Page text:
“Theoretically, there is no argument about it all. But the chess world might not willingly accept this solution or be satisfied by its adoption. Not that Euwe has gone back, but his victory is now ten years old, and there have been quite a number of young players since then who have proved equal to him if not superior. On the other hand. Alekhine’s first challenger since the war, therefore the last challenger to the title, is Botvinnik. Alekhine accepted the challenge. The title goes to him by default if death can be called default and not a matter of ‘force majeure.’ In any case Botvinnik has more right than anyone to contest the title and, being the first player in the U.S.S.R. and with Alekhine out of the lists, he must undoubtedly be considered the strongest player to-day. “
Botvinnik and the Soviets very much feared such a turn of events; they thought Euwe, as a Western player, was more likely to play a match against American Reshevsky and already back then the American on the World throne was their biggest nightmare. Luckily for him, at the 1946 FIDE Congress, when the Soviets chess federation wasn’t part of FIDE, it was decided that winners of the first post war tournaments in Groningen and Prague should be considered as the most serious candidates for the throne.
Considering most top players were absent in Prague, the Groningen tournament 1946 turned out to be the most important post war tournament. It developed in a fierce race between Euwe and Botvinnik. In their individual encounter, Botvinnik barely held a draw. However, this was not the end of drama. Before the last round, Botvinnik was half a point ahead, but he unexpectedly lost to Najdorf. However, Euwe failed to exploit this opportunity and lost to Kotov as well. Therefore, Botvinnik won the tournament; later he claimed it would have been impossible to stage a World Championship tournament in 1948 had Euwe triumphed in Groningen.
Until the next FIDE congress, held in The Hague in 1947, nothing concrete regarding the World Championship was decided. Initially, Euwe was proclaimed the world champion. However, his tenure was to last only two hours, until the arrival of the Soviet delegation (which was now the part of FIDE). It turned out Soviets were more interested in staging a World Championship tournament – they were also ready to cover two-thirds of the expenses.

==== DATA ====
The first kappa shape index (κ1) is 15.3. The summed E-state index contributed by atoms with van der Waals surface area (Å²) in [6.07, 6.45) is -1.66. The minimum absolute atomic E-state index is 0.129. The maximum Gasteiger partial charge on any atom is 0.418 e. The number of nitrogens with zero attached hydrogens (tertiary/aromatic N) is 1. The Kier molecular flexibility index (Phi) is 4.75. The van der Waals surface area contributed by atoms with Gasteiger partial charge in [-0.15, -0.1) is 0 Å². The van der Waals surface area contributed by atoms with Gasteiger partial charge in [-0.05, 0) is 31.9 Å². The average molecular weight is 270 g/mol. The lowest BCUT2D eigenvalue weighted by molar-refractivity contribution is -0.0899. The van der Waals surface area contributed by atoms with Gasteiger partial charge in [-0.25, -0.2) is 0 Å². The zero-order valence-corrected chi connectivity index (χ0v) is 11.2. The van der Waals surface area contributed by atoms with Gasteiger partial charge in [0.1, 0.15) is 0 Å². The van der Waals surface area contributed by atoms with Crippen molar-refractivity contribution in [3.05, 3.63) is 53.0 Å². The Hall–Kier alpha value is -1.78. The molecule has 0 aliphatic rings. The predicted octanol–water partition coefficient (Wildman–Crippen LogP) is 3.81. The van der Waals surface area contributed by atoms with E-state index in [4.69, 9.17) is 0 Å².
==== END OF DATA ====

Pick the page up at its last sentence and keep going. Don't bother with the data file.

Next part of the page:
The congress invited six players: Botvinnik, Reshevsky, Keres, Euwe, Smyslov and Fine. Reuben Fine, who was pursuing PHD in psychology, refused to participate (he would very soon also give up chess completely in order to devote himself to his career). Instead of finding a substitue (Miguel Najdorf, the winner of the Prague 1946, was the name that came to mind), FIDE decided to increase the number of rounds – instead of playing against Fine, players would play against each other one additional time.
The match tournament started on March 1st, 1948. The first part of the tournament was played in the Hague Town Hall, the second part in Moscow in magnificent Salle des Colonnes. Time control was 40 moves in 2.5 hours and 16 moves per hour after that.
Botvinnik dominated the tournament from the start to end. He won all mini-matches: 3-2 against Smyslov, 4-1 against Keres, 3.5-1.5 against Reshevsky and 3.5-1.5 against Euwe. His result against Keres in particular caused some controversies afterwards. Before the war, Keres had played rather successfully against Botvinnik, whereas in the match tournament he was mercilessly crushed. There were many allegations Soviet authorities forced Keres was forced to throw his games. In 1991 Botvinnik himself gave another boost to this rumours when he claimed that
“during the second half in Moscow.. it was proposed that the other Soviet players… lose to me on purpose.. it was Stalin… who proposed this. But of course I refused.”
We will never know whether Keres was affected by the post-war depression and the fact his homeland was occupied by the Soviets, or there indeed was some sort of deus ex machina intervening. In any case, Botvinnik definitely played the best chess in the tournament and deservingly became the sixth world champion.